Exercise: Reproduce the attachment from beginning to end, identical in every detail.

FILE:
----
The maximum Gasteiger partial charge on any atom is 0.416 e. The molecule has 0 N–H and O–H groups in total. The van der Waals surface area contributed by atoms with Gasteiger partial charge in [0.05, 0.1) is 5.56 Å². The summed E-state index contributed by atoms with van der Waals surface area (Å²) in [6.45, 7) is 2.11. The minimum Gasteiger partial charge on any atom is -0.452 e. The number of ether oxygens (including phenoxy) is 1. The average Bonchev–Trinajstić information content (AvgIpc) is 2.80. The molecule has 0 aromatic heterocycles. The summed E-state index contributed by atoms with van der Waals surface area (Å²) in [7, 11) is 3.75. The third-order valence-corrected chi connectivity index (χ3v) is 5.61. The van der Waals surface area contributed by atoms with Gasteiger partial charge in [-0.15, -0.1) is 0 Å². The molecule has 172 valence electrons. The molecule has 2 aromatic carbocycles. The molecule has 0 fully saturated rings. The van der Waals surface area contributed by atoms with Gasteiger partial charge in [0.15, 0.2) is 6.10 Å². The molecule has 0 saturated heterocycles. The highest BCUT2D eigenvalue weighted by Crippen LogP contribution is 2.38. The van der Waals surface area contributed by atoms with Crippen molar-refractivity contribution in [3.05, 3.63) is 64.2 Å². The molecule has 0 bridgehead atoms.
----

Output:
The maximum Gasteiger partial charge on any atom is 0.416 e. The molecule has 0 N–H and O–H groups in total. The van der Waals surface area contributed by atoms with Gasteiger partial charge in [0.05, 0.1) is 5.56 Å². The summed E-state index contributed by atoms with van der Waals surface area (Å²) in [6.45, 7) is 2.11. The minimum Gasteiger partial charge on any atom is -0.452 e. The number of ether oxygens (including phenoxy) is 1. The average Bonchev–Trinajstić information content (AvgIpc) is 2.80. The molecule has 0 aromatic heterocycles. The summed E-state index contributed by atoms with van der Waals surface area (Å²) in [7, 11) is 3.75. The third-order valence-corrected chi connectivity index (χ3v) is 5.61. The van der Waals surface area contributed by atoms with Gasteiger partial charge in [-0.15, -0.1) is 0 Å². The molecule has 172 valence electrons. The molecule has 2 aromatic carbocycles. The molecule has 0 fully saturated rings. The van der Waals surface area contributed by atoms with Gasteiger partial charge in [0.15, 0.2) is 6.10 Å². The molecule has 0 saturated heterocycles. The highest BCUT2D eigenvalue weighted by Crippen LogP contribution is 2.38. The van der Waals surface area contributed by atoms with Crippen molar-refractivity contribution in [3.05, 3.63) is 64.2 Å². The molecule has 0 bridgehead atoms.